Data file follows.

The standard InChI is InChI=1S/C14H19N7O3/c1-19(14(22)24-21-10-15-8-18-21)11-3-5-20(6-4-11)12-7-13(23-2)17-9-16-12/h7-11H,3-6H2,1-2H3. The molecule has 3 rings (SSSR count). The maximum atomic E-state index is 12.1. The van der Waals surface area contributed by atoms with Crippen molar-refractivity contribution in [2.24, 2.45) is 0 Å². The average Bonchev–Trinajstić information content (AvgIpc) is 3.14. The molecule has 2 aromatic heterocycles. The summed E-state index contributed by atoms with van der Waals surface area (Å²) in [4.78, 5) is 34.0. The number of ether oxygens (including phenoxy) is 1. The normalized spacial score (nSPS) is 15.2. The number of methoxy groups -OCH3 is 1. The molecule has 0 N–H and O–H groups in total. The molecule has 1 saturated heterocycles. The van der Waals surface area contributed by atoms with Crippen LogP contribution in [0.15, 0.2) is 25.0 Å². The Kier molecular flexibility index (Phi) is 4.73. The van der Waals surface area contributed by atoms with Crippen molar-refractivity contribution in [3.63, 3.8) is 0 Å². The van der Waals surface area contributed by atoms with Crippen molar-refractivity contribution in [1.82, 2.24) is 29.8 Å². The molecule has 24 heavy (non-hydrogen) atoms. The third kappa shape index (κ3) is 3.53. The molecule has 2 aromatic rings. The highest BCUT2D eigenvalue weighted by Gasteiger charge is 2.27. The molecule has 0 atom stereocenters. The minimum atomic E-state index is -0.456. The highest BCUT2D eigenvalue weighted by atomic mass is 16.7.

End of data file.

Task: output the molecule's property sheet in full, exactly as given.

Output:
The standard InChI is InChI=1S/C14H19N7O3/c1-19(14(22)24-21-10-15-8-18-21)11-3-5-20(6-4-11)12-7-13(23-2)17-9-16-12/h7-11H,3-6H2,1-2H3. The molecule has 3 rings (SSSR count). The maximum atomic E-state index is 12.1. The van der Waals surface area contributed by atoms with Crippen molar-refractivity contribution in [2.24, 2.45) is 0 Å². The average Bonchev–Trinajstić information content (AvgIpc) is 3.14. The molecule has 2 aromatic heterocycles. The summed E-state index contributed by atoms with van der Waals surface area (Å²) in [4.78, 5) is 34.0. The number of ether oxygens (including phenoxy) is 1. The normalized spacial score (nSPS) is 15.2. The number of methoxy groups -OCH3 is 1. The molecule has 0 N–H and O–H groups in total. The molecule has 1 saturated heterocycles. The van der Waals surface area contributed by atoms with Crippen LogP contribution in [0.15, 0.2) is 25.0 Å². The Kier molecular flexibility index (Phi) is 4.73. The van der Waals surface area contributed by atoms with Crippen molar-refractivity contribution in [3.63, 3.8) is 0 Å². The van der Waals surface area contributed by atoms with Crippen molar-refractivity contribution in [1.82, 2.24) is 29.8 Å². The molecule has 24 heavy (non-hydrogen) atoms. The third kappa shape index (κ3) is 3.53. The molecule has 2 aromatic rings. The highest BCUT2D eigenvalue weighted by Gasteiger charge is 2.27. The molecule has 0 atom stereocenters. The minimum atomic E-state index is -0.456. The highest BCUT2D eigenvalue weighted by atomic mass is 16.7.